For innovations to realize their full potentials, and for agricultural education and training graduates to continue to remain relevant in the areas for which they were trained, effective linkage must be fostered among the agencies and their personnel to form an integral system. Agricultural research institutes, agricultural extension agencies, farmers and agricultural education and training institutions which are key components of the agricultural innovation system, must be adequately linked and collaborate in order to attain the individual objectives of the various agencies and the collective goal of the development of the agricultural sector. It has therefore become imperative to investigate linkages in agricultural innovation generation and adoption for more sustainable agricultural production.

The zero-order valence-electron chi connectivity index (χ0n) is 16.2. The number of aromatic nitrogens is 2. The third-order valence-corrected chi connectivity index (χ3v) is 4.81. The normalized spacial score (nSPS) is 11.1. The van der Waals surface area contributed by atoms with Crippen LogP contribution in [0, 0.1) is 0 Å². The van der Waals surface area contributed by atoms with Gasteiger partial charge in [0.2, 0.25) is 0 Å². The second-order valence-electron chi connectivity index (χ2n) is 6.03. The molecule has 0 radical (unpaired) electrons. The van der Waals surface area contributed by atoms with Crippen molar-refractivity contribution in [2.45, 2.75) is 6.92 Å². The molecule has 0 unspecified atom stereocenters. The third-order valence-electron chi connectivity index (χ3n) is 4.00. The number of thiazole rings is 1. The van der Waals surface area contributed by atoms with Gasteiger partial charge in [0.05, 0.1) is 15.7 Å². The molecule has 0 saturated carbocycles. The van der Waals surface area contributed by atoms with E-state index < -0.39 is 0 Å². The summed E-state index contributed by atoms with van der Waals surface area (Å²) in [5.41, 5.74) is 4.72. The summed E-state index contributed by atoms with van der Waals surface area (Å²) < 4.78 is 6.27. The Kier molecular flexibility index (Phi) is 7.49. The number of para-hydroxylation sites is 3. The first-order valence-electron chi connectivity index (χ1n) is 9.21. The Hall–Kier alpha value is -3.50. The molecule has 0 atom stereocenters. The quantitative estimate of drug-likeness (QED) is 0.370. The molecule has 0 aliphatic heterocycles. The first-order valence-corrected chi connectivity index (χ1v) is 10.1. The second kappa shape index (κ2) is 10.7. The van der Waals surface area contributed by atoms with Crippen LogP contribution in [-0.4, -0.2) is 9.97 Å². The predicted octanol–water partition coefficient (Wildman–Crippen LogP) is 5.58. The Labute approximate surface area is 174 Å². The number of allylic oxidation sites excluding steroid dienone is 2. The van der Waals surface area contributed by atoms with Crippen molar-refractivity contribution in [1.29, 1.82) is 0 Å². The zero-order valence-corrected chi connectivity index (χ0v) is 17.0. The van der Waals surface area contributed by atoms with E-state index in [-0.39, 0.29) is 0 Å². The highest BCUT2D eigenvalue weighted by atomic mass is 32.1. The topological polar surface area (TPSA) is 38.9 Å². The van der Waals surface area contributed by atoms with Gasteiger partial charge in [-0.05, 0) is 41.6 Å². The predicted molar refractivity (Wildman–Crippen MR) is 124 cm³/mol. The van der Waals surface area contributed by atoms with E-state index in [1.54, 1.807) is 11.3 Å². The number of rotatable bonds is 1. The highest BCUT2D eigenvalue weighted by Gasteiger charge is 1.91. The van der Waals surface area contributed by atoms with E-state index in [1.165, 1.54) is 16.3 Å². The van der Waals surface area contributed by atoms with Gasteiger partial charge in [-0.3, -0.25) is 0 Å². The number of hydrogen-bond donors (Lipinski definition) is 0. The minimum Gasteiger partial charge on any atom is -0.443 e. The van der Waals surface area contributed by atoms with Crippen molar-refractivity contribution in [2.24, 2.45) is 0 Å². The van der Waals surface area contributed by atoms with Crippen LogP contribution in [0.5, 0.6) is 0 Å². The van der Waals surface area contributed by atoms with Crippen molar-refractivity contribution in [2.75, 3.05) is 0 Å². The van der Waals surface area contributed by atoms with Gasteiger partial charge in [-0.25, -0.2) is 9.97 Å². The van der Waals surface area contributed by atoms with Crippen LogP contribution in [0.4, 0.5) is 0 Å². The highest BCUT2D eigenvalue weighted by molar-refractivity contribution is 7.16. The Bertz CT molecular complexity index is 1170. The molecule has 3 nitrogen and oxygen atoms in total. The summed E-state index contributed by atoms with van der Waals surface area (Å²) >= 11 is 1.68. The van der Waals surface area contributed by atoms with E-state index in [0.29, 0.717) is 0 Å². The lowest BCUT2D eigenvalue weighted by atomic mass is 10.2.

Statement of the Problem

LINKAGES IN AGRICULTURAL INNOVATION GENERATION AND ADOPTION FOR PROMOTION OF ENVIRONMENTAL QUALITY IN THE SOUTH-SOUTH, NIGERIA